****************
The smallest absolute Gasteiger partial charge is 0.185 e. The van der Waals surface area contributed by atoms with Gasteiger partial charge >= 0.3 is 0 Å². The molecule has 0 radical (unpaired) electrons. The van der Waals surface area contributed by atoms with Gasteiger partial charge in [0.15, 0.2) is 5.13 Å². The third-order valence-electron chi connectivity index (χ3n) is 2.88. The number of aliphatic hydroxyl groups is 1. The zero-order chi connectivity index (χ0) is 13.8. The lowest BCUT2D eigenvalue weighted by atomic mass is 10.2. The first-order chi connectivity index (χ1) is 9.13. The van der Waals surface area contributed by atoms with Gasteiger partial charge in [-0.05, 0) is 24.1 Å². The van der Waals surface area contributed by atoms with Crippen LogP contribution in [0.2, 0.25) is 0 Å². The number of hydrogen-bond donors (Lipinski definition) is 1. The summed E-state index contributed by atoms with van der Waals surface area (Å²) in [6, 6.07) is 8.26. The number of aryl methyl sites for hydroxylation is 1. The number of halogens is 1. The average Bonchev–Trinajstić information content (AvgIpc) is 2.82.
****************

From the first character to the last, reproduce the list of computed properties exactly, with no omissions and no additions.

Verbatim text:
The smallest absolute Gasteiger partial charge is 0.185 e. The van der Waals surface area contributed by atoms with Gasteiger partial charge >= 0.3 is 0 Å². The molecule has 0 radical (unpaired) electrons. The van der Waals surface area contributed by atoms with Gasteiger partial charge in [0.15, 0.2) is 5.13 Å². The third-order valence-electron chi connectivity index (χ3n) is 2.88. The number of aliphatic hydroxyl groups is 1. The zero-order chi connectivity index (χ0) is 13.8. The lowest BCUT2D eigenvalue weighted by atomic mass is 10.2. The first-order chi connectivity index (χ1) is 9.13. The van der Waals surface area contributed by atoms with Gasteiger partial charge in [-0.05, 0) is 24.1 Å². The van der Waals surface area contributed by atoms with Crippen LogP contribution in [0.2, 0.25) is 0 Å². The number of hydrogen-bond donors (Lipinski definition) is 1. The summed E-state index contributed by atoms with van der Waals surface area (Å²) in [6, 6.07) is 8.26. The number of aryl methyl sites for hydroxylation is 1. The number of halogens is 1. The average Bonchev–Trinajstić information content (AvgIpc) is 2.82.